The colour of Pentecost could have been white. In English Pentecost is Whitsunday, the word coming from the baptisms which were once held around this time at which they wore white, and so it was called White Sunday. Actually the colour is RED. The church choose red to make a bold statement about the power of God, the presence of Christ Himself in its midst. The red symbolised the tongues of fire which came down upon the Apostles. In many parts of Europe it is called the 'Red Feast.' I was walking down Mersey Way this week and I saw a whole pile of red Peonies, and I am told that because the Peony flowers around this time it is know as the 'Rose of Pentecost'. Next week is a special day it is Trinity Sunday and for that one off special event the colour will be white or gold. But from Monday the colour for the feast of Pentecost changes ...... (what to you may ask?). The feast of Pentecost marks the beginning of the long season of 'Ordinary Time', which lasts for 23 weeks between Pentecost and the end of the Christian Year. The two great cycles of Christmas and Easter are complete. We now settle down to ordinary time without any special events. The colour for this long period of normal life is a natural colour a colour to live with, not dramatic and not depressing, it is GREEN. For the next 20 or so weeks we get on with life in the gentle green of ordinary time. The events of the incarnation, crucifixion and resurrection are fulfilled, we have been challenged by them and rewarded by them, there have been hard truths and great joys but we have to realise that normal life is quite ordinary and mundane. Even for the Christian.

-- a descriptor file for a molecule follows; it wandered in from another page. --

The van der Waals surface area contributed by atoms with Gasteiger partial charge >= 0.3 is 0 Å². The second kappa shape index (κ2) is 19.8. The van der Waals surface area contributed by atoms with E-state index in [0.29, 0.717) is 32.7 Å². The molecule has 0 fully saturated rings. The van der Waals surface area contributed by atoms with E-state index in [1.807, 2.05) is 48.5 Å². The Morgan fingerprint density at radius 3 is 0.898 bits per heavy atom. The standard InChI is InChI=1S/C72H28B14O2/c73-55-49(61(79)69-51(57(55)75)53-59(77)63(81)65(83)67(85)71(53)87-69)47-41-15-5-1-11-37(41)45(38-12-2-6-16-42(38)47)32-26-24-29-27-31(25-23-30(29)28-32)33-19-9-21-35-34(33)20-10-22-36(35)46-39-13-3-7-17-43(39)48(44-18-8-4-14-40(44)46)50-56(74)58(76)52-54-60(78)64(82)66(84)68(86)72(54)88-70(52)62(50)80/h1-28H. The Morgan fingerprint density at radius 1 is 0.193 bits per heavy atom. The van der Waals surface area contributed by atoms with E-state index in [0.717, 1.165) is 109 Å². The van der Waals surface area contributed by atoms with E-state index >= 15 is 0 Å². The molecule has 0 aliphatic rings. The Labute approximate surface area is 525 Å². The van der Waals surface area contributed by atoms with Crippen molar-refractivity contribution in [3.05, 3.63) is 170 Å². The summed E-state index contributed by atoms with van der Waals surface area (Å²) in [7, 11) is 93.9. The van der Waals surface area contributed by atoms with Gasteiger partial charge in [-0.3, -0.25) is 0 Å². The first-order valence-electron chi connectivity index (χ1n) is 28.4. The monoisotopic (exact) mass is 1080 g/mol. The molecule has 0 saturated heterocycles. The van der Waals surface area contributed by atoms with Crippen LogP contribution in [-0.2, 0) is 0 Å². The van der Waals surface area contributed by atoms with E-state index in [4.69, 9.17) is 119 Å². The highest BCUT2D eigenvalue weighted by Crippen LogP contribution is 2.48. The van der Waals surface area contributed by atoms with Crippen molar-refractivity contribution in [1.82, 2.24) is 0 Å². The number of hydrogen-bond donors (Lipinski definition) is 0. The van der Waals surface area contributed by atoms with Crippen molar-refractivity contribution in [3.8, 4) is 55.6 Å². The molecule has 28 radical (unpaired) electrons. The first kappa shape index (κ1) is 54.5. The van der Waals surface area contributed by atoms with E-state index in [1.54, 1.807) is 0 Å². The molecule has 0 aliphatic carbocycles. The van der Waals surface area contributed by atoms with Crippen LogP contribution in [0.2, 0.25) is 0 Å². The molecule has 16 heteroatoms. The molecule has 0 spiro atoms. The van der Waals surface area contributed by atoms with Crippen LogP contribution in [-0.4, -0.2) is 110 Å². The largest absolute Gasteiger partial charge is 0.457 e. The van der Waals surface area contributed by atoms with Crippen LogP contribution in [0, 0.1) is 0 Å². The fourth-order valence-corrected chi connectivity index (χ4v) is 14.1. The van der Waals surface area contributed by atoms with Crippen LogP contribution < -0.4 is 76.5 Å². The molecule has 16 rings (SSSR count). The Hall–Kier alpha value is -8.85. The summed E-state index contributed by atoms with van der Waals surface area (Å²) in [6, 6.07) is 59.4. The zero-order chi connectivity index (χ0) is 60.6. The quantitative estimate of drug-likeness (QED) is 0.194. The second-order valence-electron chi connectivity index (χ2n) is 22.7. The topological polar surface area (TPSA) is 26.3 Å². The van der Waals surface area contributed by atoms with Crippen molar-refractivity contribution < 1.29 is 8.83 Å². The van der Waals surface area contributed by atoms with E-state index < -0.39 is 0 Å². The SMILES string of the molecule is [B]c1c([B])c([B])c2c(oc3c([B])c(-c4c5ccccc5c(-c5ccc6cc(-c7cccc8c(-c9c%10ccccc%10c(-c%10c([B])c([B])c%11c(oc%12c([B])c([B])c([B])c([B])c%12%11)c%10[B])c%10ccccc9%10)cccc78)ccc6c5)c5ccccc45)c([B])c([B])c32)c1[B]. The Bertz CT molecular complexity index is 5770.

This is a time to settle down and live our lives in the context of what we know and believe. This is the time when we have to work out the consequences of our faith without any hype, this is when our faith is put into practice in daily living. This is a time when we are challenged morally and socially to see whether we can live with one another, whether our faith can work without the props of special occasions. We now need to discover holiness in our everyday lives. Many of the readings over the next months will speak of our attitudes towards family, our neighbours, and those in authority over us. They prompt us to think about serving the community, forgiving others, loving our enemies and not being materialistic. They challenge us to think about simple things like the choice between right and wrong. This is the acid test time for our faith, what kind of people are we in the 'Ordinary Time'.